Monday, September 20, 2010
Memories & Emotions
I was writing about some of my earliest memories today, and found I had almost none before I was school age, and even then they were very few and far between. Amazingly, the incidents I do remember are there in every particular. The first vivid one was when I was 4, and my father was racing up the stairs very excited - the only time I ever saw him like that. He made us all look out the front window at a new car, a Buick ‘roadster’ he had just bought. I even remember the thick yellow wooden spokes on the wheels and the rumble seat in the back! It would have been 1929, before the crash.
As I wrote in an earlier post, we only seem to remember events when our emotions are aroused, and for me that includes times when I am learning things I'm interested in. It turns out that in those cases, organs deep in the brain are affected and play a vital role in searing those lasting memories into our brain. But what’s going on with all the memories we completely lose?
Basically memories are made as signals run through our neuron brain cells and cross gaps [synapses] between the cells to make a pathway or network that you can trace at will to bring back the memory. But the brain needs energy to keep the connections in that pathway viable. Our brains actually use 25% of the total energy our bodies require, so if we kept adding to and maintaining all the pathways formed, we wouldn't have any energy left to do anything else! Evidently our brain solves this problem when we are deeply asleep. That's when the connections in new networks are weakened. If we haven't thought of an ordinary event for a day or so, we soon lose all memory of it. I can’t even remember what I had for lunch three days ago - can you?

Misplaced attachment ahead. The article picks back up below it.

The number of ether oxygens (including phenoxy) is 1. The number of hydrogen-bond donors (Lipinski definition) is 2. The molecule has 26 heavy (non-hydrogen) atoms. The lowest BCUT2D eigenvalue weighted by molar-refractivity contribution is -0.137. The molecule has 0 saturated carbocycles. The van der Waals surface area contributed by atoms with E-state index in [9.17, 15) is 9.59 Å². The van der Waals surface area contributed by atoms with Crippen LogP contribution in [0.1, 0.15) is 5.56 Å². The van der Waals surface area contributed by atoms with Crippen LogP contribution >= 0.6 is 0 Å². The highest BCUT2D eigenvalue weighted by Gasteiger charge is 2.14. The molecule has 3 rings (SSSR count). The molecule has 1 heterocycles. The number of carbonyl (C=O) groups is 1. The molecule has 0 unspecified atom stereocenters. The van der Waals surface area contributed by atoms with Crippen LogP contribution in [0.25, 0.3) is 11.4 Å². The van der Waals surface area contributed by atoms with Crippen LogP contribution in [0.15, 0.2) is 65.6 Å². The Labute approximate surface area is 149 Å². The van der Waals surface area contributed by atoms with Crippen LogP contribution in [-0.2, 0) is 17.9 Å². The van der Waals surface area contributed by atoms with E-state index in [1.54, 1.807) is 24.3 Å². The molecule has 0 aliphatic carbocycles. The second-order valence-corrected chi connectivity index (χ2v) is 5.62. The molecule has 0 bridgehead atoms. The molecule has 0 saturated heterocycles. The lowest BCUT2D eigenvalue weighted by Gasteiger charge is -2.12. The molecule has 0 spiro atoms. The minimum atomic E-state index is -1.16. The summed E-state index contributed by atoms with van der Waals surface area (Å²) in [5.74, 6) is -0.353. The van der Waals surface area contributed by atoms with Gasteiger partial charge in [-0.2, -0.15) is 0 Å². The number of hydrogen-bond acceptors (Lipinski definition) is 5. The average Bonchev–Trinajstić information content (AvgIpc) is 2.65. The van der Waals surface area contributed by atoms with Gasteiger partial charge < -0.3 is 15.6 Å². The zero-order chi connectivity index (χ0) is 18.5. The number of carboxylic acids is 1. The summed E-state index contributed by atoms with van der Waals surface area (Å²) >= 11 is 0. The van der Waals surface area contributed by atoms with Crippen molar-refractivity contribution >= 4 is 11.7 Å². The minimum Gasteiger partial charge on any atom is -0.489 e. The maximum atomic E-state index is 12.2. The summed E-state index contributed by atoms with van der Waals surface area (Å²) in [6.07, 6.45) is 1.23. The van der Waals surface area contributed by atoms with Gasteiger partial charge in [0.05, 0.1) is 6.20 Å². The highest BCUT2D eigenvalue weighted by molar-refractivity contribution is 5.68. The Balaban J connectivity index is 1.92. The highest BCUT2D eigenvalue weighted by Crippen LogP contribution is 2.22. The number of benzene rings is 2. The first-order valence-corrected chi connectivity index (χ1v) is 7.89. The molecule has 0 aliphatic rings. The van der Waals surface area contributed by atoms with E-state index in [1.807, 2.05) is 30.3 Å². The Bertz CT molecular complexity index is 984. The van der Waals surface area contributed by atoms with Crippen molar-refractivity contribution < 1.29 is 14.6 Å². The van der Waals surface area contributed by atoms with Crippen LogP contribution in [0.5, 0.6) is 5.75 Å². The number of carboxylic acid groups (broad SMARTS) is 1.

But what if you need to remember something for a while - like the lines in a play or facts for an exam? Studies have found that it is best to revisit something we need to remember often, spacing the time between reviews over longer and longer periods – for example once an hour, then every few hours and then daily. If you naturally tend to do that anyway, you probably are confident that it works, and so you relax and do well in exams. I'm told it even works for those normally terrified in front of an audience! Rie